Whatever the nature and extent of a presentation, be it formal or informal, whatever the objective(s) and audience may be, you will probably have much greater success if you anchor the material in a human context.
The best way to do that?
More specifically, create a setting, introduce major “characters,” focus on an issue (question, problem, opportunity, etc.), identify possibilities, develop a plot, and explain what a “happy ending” would be.
Need some ideas to stimulate your thinking?
Here are “rules” that were originally tweeted by Emma Coats, Pixar’s Story Artist. Number 9 on the list – When you’re stuck, make a list of what [begin italics] wouldn’t [end italics] happen next – is a great one and can apply to writers in all genres.
o You admire a character for trying more than for their successes.
o You gotta keep in mind what’s interesting to you as an audience, not what’s fun to do as a writer. They can be very different.
o Trying for theme is important, but you won’t see what the story is actually about until you’re at the end of it. Now rewrite.
o Once upon a time there was ___. Every day, ___. One day ___. Because of that, ___. Because of that, ___. Until finally ___.
o Simplify. Focus. Combine characters. Hop over detours. You’ll feel like you’re losing valuable stuff but it sets you free.
o What is your character good at, comfortable with? Throw the polar opposite at them. Challenge them. How do they deal?
0 Come up with your ending before you figure out your middle. Seriously. Endings are hard, get yours working up front.
0 Finish your story, let go even if it’s not perfect. In an ideal world you have both, but move on. Do better next time.
o When you’re stuck, make a list of what WOULDN’T happen next. Lots of times the material to get you unstuck will show up.
o Pull apart the stories you like. What you like in them is a part of you; you’ve got to recognize it before you can use it.
o Putting it on paper lets you start fixing it. If it stays in your head, a perfect idea, you’ll never share it with anyone.
o Discount the 1st thing that comes to mind. And the 2nd, 3rd, 4th, 5th – get the obvious out of the way. Surprise yourself.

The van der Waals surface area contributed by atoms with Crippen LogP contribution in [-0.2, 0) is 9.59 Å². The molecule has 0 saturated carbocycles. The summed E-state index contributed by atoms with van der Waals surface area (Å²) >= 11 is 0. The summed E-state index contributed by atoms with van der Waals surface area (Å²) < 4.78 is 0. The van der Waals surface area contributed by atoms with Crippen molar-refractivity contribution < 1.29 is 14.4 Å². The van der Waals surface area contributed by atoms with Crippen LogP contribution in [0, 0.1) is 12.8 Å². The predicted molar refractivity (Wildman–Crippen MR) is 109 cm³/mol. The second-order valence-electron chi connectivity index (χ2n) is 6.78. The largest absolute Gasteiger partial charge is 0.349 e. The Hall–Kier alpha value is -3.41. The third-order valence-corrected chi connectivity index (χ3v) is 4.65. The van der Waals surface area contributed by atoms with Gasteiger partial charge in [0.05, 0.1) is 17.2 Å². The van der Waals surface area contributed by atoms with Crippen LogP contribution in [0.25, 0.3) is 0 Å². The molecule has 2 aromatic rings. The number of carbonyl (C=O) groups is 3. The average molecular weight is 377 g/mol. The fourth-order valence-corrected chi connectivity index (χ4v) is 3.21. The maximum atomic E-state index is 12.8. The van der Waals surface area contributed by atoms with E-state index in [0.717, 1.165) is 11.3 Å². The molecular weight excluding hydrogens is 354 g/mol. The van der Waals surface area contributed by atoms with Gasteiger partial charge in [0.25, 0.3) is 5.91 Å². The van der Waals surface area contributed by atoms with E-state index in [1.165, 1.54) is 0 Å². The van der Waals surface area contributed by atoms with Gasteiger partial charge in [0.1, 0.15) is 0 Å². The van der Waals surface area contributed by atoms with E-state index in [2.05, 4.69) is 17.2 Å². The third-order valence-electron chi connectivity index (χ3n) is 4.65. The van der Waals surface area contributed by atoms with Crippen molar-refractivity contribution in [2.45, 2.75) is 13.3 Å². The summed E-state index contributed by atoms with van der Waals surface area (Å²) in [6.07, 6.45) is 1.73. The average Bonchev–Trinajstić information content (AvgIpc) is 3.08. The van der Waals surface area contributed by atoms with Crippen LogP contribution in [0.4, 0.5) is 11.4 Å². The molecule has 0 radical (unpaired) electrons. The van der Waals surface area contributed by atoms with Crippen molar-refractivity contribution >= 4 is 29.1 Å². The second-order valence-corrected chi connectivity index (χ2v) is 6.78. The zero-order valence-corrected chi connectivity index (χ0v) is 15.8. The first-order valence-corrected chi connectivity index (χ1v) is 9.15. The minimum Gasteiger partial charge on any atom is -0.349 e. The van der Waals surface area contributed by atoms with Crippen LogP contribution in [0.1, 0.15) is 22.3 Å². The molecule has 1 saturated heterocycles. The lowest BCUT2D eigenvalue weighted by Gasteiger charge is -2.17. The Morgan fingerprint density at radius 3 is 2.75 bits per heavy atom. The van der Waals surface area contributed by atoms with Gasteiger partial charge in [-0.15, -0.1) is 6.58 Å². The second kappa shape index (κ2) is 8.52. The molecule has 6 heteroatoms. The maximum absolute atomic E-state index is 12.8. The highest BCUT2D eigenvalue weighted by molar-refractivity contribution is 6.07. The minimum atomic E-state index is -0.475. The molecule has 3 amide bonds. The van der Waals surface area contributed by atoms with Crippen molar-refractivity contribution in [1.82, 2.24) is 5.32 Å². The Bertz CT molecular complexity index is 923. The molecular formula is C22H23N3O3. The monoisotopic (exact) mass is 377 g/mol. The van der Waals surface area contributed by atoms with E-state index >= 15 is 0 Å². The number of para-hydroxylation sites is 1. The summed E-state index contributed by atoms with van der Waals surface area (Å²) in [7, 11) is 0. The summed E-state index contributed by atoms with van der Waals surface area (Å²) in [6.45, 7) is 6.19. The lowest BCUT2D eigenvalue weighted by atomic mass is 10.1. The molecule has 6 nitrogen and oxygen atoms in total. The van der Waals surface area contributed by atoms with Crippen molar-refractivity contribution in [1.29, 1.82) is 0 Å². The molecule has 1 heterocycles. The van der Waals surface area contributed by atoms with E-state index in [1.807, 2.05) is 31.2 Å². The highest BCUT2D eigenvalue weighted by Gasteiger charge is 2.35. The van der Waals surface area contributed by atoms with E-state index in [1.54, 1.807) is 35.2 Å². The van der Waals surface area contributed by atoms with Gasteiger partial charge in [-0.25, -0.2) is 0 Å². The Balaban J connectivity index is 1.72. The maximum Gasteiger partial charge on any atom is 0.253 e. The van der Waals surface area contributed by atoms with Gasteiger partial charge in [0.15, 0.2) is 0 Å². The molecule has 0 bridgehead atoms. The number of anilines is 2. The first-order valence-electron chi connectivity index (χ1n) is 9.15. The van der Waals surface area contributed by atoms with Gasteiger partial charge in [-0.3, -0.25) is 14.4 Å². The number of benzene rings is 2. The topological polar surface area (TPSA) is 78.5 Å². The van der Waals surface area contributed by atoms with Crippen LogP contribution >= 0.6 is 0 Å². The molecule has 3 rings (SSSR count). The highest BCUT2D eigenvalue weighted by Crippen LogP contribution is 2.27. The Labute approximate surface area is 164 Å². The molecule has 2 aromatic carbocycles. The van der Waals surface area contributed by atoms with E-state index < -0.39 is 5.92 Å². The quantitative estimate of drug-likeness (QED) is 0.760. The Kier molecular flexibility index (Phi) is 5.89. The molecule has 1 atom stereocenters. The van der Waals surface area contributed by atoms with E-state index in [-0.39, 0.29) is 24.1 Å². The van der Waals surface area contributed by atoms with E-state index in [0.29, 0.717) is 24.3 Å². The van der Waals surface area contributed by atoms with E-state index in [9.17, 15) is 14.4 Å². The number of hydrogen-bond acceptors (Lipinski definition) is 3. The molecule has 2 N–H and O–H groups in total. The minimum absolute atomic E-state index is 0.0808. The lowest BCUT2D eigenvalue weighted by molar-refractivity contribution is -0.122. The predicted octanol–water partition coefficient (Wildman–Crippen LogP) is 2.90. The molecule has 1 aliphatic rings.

o Give your characters opinions. Passive/malleable might seem likable to you as you write, but it’s poison to the audience.
o Why must you tell THIS story? What’s the belief burning within you that your story feeds off of? That’s the heart of it.
o If you were your character, in this situation, how would you feel? Honesty lends credibility to unbelievable situations.
o What are the stakes? Give us reason to root for the character. What happens if they don’t succeed? Stack the odds against.
o No work is ever wasted. If it’s not working, let go and move on – it’ll come back around to be useful later.
o You have to know yourself: the difference between doing your best & fussing. Story is testing, not refining.
o Coincidences to get characters into trouble are great; coincidences to get them out of it are cheating.
o Exercise: take the building blocks of a movie you dislike. How d’you rearrange them into what you DO like?
o You gotta identify with your situation/characters, can’t just write ‘cool’. What would make YOU act that way?
o What’s the essence of your story? Most economical telling of it? If you know that, you can build out from there.
Best sources for additional information about storytelling?
I recommend these three:
Stephen Denning’s The Leader’s Guide to Storytelling: Mastering the Art and Discipline of Business Narrative
Annette Simmons’ The Story Factor (2nd Revised Edition)
Doug Lipman’s Improving Your Storytelling: Beyond the Basics for All Who Tell Stories in Work and Play
Also: Bill Capodagli and Lynn Jackson’s Innovate the Pixar Way: Business Lessons from the World’s Most Creative Corporate Playground